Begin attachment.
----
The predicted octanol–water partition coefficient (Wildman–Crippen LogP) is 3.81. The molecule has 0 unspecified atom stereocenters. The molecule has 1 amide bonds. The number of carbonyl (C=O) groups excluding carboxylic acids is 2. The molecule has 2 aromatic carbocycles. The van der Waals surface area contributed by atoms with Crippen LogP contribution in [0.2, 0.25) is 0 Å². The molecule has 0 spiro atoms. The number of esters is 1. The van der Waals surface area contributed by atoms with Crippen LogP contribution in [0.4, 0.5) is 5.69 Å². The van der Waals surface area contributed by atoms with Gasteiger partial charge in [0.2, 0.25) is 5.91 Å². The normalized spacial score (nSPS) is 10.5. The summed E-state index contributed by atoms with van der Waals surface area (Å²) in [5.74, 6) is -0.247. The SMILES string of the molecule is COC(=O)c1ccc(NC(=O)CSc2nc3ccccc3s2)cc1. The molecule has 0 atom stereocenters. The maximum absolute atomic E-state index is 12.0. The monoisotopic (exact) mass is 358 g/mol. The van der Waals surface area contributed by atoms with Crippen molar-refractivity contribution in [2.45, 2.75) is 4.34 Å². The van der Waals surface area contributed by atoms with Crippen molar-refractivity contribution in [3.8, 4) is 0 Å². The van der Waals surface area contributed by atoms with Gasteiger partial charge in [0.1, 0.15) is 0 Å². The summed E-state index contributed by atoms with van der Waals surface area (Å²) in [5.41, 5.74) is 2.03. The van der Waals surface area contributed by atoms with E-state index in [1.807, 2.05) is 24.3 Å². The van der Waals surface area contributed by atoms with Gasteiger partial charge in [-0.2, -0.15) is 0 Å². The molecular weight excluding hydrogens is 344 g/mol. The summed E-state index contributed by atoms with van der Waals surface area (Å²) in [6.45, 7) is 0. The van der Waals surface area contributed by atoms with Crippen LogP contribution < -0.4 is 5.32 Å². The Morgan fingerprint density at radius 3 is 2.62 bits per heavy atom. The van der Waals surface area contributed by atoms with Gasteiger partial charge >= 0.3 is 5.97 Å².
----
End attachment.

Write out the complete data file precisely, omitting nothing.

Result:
The predicted octanol–water partition coefficient (Wildman–Crippen LogP) is 3.81. The molecule has 0 unspecified atom stereocenters. The molecule has 1 amide bonds. The number of carbonyl (C=O) groups excluding carboxylic acids is 2. The molecule has 2 aromatic carbocycles. The van der Waals surface area contributed by atoms with Crippen LogP contribution in [0.2, 0.25) is 0 Å². The molecule has 0 spiro atoms. The number of esters is 1. The van der Waals surface area contributed by atoms with Crippen LogP contribution in [0.4, 0.5) is 5.69 Å². The van der Waals surface area contributed by atoms with Gasteiger partial charge in [0.2, 0.25) is 5.91 Å². The normalized spacial score (nSPS) is 10.5. The summed E-state index contributed by atoms with van der Waals surface area (Å²) in [5.74, 6) is -0.247. The SMILES string of the molecule is COC(=O)c1ccc(NC(=O)CSc2nc3ccccc3s2)cc1. The molecule has 0 atom stereocenters. The maximum absolute atomic E-state index is 12.0. The monoisotopic (exact) mass is 358 g/mol. The van der Waals surface area contributed by atoms with Crippen molar-refractivity contribution in [2.45, 2.75) is 4.34 Å². The van der Waals surface area contributed by atoms with Crippen molar-refractivity contribution in [3.8, 4) is 0 Å². The van der Waals surface area contributed by atoms with Gasteiger partial charge in [0.1, 0.15) is 0 Å². The summed E-state index contributed by atoms with van der Waals surface area (Å²) in [5.41, 5.74) is 2.03. The van der Waals surface area contributed by atoms with E-state index in [1.807, 2.05) is 24.3 Å². The van der Waals surface area contributed by atoms with Gasteiger partial charge in [-0.2, -0.15) is 0 Å². The molecular weight excluding hydrogens is 344 g/mol. The summed E-state index contributed by atoms with van der Waals surface area (Å²) in [6.45, 7) is 0. The van der Waals surface area contributed by atoms with Crippen LogP contribution < -0.4 is 5.32 Å². The Morgan fingerprint density at radius 3 is 2.62 bits per heavy atom. The van der Waals surface area contributed by atoms with Gasteiger partial charge >= 0.3 is 5.97 Å².